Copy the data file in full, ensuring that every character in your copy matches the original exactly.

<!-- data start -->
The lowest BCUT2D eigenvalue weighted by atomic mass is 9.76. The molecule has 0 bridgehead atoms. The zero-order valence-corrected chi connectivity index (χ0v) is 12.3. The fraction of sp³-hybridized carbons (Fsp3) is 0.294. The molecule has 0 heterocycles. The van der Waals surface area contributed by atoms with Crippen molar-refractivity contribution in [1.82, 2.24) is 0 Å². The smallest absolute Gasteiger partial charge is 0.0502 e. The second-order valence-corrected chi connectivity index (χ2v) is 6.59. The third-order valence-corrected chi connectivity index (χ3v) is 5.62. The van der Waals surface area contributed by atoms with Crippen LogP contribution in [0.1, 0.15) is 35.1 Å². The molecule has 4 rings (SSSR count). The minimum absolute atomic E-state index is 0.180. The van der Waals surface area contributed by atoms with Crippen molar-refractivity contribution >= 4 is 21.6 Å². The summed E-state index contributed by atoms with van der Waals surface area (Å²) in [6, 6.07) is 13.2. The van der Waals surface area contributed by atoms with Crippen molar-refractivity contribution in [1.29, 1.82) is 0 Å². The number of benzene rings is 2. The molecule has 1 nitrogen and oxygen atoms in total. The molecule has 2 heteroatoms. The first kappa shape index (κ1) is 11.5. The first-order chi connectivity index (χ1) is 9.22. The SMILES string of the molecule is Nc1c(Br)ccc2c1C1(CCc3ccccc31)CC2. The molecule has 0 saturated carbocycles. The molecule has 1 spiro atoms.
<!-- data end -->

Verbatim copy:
The lowest BCUT2D eigenvalue weighted by atomic mass is 9.76. The molecule has 0 bridgehead atoms. The zero-order valence-corrected chi connectivity index (χ0v) is 12.3. The fraction of sp³-hybridized carbons (Fsp3) is 0.294. The molecule has 0 heterocycles. The van der Waals surface area contributed by atoms with Crippen molar-refractivity contribution in [1.82, 2.24) is 0 Å². The smallest absolute Gasteiger partial charge is 0.0502 e. The second-order valence-corrected chi connectivity index (χ2v) is 6.59. The third-order valence-corrected chi connectivity index (χ3v) is 5.62. The van der Waals surface area contributed by atoms with Crippen LogP contribution in [0.1, 0.15) is 35.1 Å². The molecule has 4 rings (SSSR count). The minimum absolute atomic E-state index is 0.180. The van der Waals surface area contributed by atoms with Crippen molar-refractivity contribution >= 4 is 21.6 Å². The summed E-state index contributed by atoms with van der Waals surface area (Å²) in [6, 6.07) is 13.2. The van der Waals surface area contributed by atoms with Crippen molar-refractivity contribution in [1.29, 1.82) is 0 Å². The number of benzene rings is 2. The molecule has 1 nitrogen and oxygen atoms in total. The molecule has 2 heteroatoms. The first kappa shape index (κ1) is 11.5. The first-order chi connectivity index (χ1) is 9.22. The SMILES string of the molecule is Nc1c(Br)ccc2c1C1(CCc3ccccc31)CC2. The molecule has 0 saturated carbocycles. The molecule has 1 spiro atoms.